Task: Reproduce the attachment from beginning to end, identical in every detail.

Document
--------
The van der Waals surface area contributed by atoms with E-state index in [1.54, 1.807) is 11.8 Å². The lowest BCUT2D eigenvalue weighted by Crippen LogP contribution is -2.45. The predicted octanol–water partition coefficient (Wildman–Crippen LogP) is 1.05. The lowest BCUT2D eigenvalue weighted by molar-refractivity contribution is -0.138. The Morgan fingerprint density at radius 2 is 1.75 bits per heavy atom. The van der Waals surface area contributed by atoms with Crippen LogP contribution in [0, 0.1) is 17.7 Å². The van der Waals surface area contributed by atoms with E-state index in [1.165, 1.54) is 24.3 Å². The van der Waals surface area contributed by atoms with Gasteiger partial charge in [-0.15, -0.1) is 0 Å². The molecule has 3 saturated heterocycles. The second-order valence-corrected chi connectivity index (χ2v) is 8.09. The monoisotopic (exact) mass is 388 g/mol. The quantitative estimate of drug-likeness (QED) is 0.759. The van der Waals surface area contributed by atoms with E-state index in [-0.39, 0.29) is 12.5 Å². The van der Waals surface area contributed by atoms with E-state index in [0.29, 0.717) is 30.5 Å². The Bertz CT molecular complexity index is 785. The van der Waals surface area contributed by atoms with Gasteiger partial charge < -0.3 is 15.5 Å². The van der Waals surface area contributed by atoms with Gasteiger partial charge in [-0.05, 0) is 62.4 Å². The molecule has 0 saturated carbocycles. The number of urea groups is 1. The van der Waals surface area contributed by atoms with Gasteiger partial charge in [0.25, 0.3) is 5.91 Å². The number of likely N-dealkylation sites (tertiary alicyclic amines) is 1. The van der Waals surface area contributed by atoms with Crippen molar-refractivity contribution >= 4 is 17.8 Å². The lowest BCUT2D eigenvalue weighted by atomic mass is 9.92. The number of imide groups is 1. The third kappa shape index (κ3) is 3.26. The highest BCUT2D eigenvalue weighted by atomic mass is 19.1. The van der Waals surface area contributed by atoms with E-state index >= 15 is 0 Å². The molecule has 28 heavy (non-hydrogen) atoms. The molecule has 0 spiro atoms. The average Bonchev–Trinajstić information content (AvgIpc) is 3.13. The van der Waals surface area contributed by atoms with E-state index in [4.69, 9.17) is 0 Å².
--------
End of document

The van der Waals surface area contributed by atoms with E-state index in [1.54, 1.807) is 11.8 Å². The lowest BCUT2D eigenvalue weighted by Crippen LogP contribution is -2.45. The predicted octanol–water partition coefficient (Wildman–Crippen LogP) is 1.05. The lowest BCUT2D eigenvalue weighted by molar-refractivity contribution is -0.138. The Morgan fingerprint density at radius 2 is 1.75 bits per heavy atom. The van der Waals surface area contributed by atoms with Crippen LogP contribution in [0, 0.1) is 17.7 Å². The van der Waals surface area contributed by atoms with E-state index in [1.165, 1.54) is 24.3 Å². The van der Waals surface area contributed by atoms with Gasteiger partial charge in [-0.15, -0.1) is 0 Å². The molecule has 3 saturated heterocycles. The second-order valence-corrected chi connectivity index (χ2v) is 8.09. The monoisotopic (exact) mass is 388 g/mol. The quantitative estimate of drug-likeness (QED) is 0.759. The van der Waals surface area contributed by atoms with E-state index in [-0.39, 0.29) is 12.5 Å². The van der Waals surface area contributed by atoms with E-state index in [0.29, 0.717) is 30.5 Å². The Bertz CT molecular complexity index is 785. The van der Waals surface area contributed by atoms with Gasteiger partial charge < -0.3 is 15.5 Å². The van der Waals surface area contributed by atoms with Gasteiger partial charge in [-0.05, 0) is 62.4 Å². The molecule has 0 saturated carbocycles. The number of urea groups is 1. The van der Waals surface area contributed by atoms with Gasteiger partial charge in [0.25, 0.3) is 5.91 Å². The number of likely N-dealkylation sites (tertiary alicyclic amines) is 1. The van der Waals surface area contributed by atoms with Crippen molar-refractivity contribution >= 4 is 17.8 Å². The lowest BCUT2D eigenvalue weighted by atomic mass is 9.92. The number of imide groups is 1. The third kappa shape index (κ3) is 3.26. The highest BCUT2D eigenvalue weighted by atomic mass is 19.1. The van der Waals surface area contributed by atoms with E-state index >= 15 is 0 Å². The molecule has 28 heavy (non-hydrogen) atoms. The molecule has 0 spiro atoms. The average Bonchev–Trinajstić information content (AvgIpc) is 3.13. The van der Waals surface area contributed by atoms with E-state index in [4.69, 9.17) is 0 Å².